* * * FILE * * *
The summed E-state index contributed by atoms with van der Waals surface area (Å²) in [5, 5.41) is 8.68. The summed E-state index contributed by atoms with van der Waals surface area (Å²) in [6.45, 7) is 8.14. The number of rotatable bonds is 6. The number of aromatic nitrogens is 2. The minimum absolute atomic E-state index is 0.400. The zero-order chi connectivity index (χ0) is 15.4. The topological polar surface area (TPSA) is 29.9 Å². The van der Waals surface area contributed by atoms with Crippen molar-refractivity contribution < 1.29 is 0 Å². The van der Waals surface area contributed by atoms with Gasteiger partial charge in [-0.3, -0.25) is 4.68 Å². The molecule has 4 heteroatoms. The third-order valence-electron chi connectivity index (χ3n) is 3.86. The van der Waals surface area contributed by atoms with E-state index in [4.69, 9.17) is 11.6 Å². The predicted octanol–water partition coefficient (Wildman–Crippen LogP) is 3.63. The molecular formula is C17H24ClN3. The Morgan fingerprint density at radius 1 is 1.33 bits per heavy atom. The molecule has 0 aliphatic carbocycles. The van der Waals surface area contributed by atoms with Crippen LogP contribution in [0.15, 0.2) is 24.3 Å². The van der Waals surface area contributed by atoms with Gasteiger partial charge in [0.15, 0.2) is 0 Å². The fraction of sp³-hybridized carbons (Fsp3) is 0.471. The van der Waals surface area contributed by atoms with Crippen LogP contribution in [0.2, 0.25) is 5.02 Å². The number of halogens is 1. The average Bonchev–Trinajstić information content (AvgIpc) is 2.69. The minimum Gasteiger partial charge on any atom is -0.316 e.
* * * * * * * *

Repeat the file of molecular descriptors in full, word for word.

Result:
The summed E-state index contributed by atoms with van der Waals surface area (Å²) in [5, 5.41) is 8.68. The summed E-state index contributed by atoms with van der Waals surface area (Å²) in [6.45, 7) is 8.14. The number of rotatable bonds is 6. The number of aromatic nitrogens is 2. The minimum absolute atomic E-state index is 0.400. The zero-order chi connectivity index (χ0) is 15.4. The topological polar surface area (TPSA) is 29.9 Å². The van der Waals surface area contributed by atoms with Crippen molar-refractivity contribution < 1.29 is 0 Å². The van der Waals surface area contributed by atoms with Gasteiger partial charge in [-0.3, -0.25) is 4.68 Å². The molecule has 4 heteroatoms. The third-order valence-electron chi connectivity index (χ3n) is 3.86. The van der Waals surface area contributed by atoms with E-state index in [4.69, 9.17) is 11.6 Å². The predicted octanol–water partition coefficient (Wildman–Crippen LogP) is 3.63. The molecular formula is C17H24ClN3. The Morgan fingerprint density at radius 1 is 1.33 bits per heavy atom. The molecule has 0 aliphatic carbocycles. The van der Waals surface area contributed by atoms with Crippen LogP contribution in [0.15, 0.2) is 24.3 Å². The van der Waals surface area contributed by atoms with Gasteiger partial charge in [0.15, 0.2) is 0 Å². The fraction of sp³-hybridized carbons (Fsp3) is 0.471. The van der Waals surface area contributed by atoms with Crippen LogP contribution in [0.2, 0.25) is 5.02 Å². The number of halogens is 1. The average Bonchev–Trinajstić information content (AvgIpc) is 2.69. The minimum Gasteiger partial charge on any atom is -0.316 e.